For Immediate Release: January 6, 2015
Contact: Maria Myotte,, 720-352-6153

75% of New York Voters Across Partisan Groups Support Eliminating Tipped Minimum Wage in Favor of One Fair Wage, Poll Reveals Wage Board Decision on Future of New York’s $5 Tipped Minimum Wage Expected in Coming Days

Poll results available here:

New York, NY — A survey of 400 likely 2016 voters found that 75% of respondents favor the

proposal to increase the minimum wage for tipped workers until it is at the same level as the regular
minimum wage with support growing to 79% respondents were presented with all messaging. The
poll was commissioned by Restaurant Opportunities Centers (ROC) United and conducted by Lake
Research Partners.
The findings are released as the New York Wage Board heads into the final days of deliberation on
the future of New York’s tipped minimum wage, currently $5 an hour. As a condition of reaching a
deal, which excluded tipped workers from New York’s most recent minimum wage increase,
Governor Cuomo created the Wage Board in July. Convened by Labor Commissioner Peter Rivera,
the Wage Board has held four public hearings with a deadline of early February to release a
recommendation, but the decision is expected early January.
Key findings of the survey include:
-Before hearing any messaging, three-fourths of likely 2016 voters (75%) favor the
proposal to increase the minimum wage for tipped workers until it is at the same level as
the regular minimum wage, with support growing to 79% after respondents were presented
with messaging.
-Support spans partisan groups with 87% of Democrats, 88% of Independents, and 52% of
Republicans support eliminating the tipped minimum wage, with 68% of all respondents
‘strongly favoring’ the proposal to increase the minimum wage for tipped workers to the
full minimum wage.
-Every demographic and political group supports raising the minimum wage for tipped
workers. Support for the proposal is especially strong among Democrats, Independents,
African Americans, and voters in New York City. But even Upstate, voters favor increasing
the minimum wage for tipped workers by a more than 3 to 1 margin.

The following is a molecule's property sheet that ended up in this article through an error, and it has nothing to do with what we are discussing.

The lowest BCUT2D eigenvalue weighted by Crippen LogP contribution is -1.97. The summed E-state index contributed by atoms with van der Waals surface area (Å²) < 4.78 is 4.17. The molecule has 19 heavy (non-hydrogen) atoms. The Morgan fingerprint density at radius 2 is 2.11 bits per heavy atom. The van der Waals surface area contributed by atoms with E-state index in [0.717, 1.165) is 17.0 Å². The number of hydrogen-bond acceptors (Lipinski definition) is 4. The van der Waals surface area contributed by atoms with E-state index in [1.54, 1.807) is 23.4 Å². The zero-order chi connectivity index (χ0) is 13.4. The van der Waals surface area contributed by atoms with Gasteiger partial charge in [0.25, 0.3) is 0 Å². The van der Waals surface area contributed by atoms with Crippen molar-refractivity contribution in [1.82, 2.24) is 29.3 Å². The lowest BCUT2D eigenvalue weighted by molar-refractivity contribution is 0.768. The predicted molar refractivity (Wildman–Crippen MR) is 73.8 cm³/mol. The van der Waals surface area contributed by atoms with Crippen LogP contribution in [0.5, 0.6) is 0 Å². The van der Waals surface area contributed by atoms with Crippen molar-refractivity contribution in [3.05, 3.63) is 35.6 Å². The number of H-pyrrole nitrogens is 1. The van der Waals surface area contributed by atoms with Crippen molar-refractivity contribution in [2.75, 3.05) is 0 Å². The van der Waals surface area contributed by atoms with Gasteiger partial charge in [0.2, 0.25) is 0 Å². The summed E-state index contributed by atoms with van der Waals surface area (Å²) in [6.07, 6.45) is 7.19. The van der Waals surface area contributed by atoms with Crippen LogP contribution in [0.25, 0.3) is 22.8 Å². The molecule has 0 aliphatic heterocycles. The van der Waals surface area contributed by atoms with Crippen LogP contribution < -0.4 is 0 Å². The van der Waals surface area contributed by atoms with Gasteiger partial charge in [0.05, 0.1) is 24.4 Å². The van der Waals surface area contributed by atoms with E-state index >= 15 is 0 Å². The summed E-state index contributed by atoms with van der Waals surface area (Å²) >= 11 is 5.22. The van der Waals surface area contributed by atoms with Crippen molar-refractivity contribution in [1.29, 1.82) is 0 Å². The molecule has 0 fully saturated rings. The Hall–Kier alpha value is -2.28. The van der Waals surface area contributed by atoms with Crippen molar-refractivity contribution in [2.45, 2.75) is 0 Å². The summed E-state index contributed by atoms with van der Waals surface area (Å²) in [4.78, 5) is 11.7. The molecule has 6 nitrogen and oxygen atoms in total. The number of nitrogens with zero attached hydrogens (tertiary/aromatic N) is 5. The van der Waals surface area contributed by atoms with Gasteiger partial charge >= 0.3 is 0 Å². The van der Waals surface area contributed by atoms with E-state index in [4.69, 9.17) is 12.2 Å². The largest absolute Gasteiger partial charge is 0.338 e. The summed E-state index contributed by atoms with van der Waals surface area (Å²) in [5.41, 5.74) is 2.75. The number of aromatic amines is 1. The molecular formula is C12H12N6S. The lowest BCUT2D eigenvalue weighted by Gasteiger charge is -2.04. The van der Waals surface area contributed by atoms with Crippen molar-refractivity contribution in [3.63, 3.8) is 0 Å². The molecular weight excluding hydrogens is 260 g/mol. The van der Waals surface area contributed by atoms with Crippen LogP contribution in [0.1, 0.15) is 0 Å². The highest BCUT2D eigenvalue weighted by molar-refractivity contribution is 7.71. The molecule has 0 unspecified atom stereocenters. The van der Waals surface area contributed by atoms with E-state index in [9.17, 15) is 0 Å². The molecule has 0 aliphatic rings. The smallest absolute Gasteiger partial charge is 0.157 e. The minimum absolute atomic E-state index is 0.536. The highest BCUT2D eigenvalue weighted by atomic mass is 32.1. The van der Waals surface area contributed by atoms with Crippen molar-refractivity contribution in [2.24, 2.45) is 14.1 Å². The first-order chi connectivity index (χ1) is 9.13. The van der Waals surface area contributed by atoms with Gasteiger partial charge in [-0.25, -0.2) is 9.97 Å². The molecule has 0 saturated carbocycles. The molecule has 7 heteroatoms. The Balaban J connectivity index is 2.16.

-Arguments against raising the tipped minimum wage fell flat as voters found all opposition
arguments were not convincing reasons to oppose raising the tipped minimum wage. For
example, although 21% of voters found the statement “raising the minimum wage for tipped
workers will cost consumers” ‘very convincing,’ a majority (53%) found this argument not
“It’s clear that if New York becomes the eighth state to eliminate the tipped minimum wage, the
decision would be met with widespread public support,” said Meg Fosque, National Policy
Director of Restaurant Opportunities Centers United. “The majority of New York voters, across
partisan groups, simply aren’t buying the corporate restaurant lobby’s fear mongering and see the
two-tiered wage system for what it is — an unfair and unnecessary system. Voters across the country
are increasingly frustrated with rising income inequality and stagnant wages. The fact that servers
are three-times as likely to live in poverty isn’t fair – voters get that. They want to see a change.”
“The restaurant industry has the highest rates of sexual harassment of any industry,” said Saru
Jayaraman, co-founder and co-director of Restaurant Opportunities Centers United. “Given the
Cuomo administration’s spotlight on women’s equality, it would be deeply disappointing for
Commissioner Rivera to undermine New York’s voters desire for fair wages and instead let a system
as discriminatory and sexist as the two-tiered wage system persist. Ninety-percent of female tipped
workers experience sexual harassment, meaning that, for workers in one of the largest and fastest
growing economic sectors in the country, getting harassed is practically a condition of getting paid.
To do right by New York’s voters means Labor Commissioner Peter Rivera and the Wage Board
should absolutely recommend eliminating New York’s sub-minimum wage.”
The momentum to eliminate the tipped minimum wage has been echoed nationally by the
Department of Labor and the Labor Secretary, Tom Perez. In an interview with NBC, Perez called
the tipped minimum wage ‘colossally unfair’ because ‘while everyone has monthly overhead—rent
utilities and the like—when you’re a tipped worker, you have no guarantee of how much money will
come in… the tipped wage results in tipped workers, disproportionately women, really taking it on
the chin.” Hillary Clinton further highlighted the problems with the tipped minimum wage when
she stated tipped workers are, “at the mercy not only of customers who can decide or not to tip.
They’re at the mercy of their employers who may collect the tips and not turn them back.”
Governor-Appointed Wage Board Members voting in January are:
– Chair – Timothy Grippen, retired Broome County executive
– Heather C. Briccetti, President and CEO of the Business Council
– Peter Ward, President of the New York Hotel Trade Council
Spokespeople from ROC United and Lake Research Partners are available for interviews.
Additional Resources:
REPORT – The Glass Floor: Sexual Harassment in the US Restaurant Industry:
BRIEF – Recipe for Success: The Impact of Raising the Subminimum Wage on Restaurant Sales and
Co-founded by leading workers’ rights advocate Saru Jayaraman (“One of the top 50 most influential
people in the restaurant industry” – Nation’s Restaurant News) ROC United has grown to over 13,000
worker-members across 26 cities in the US, winning 15 worker-led campaigns, totaling $8 million in
stolen tips and wages.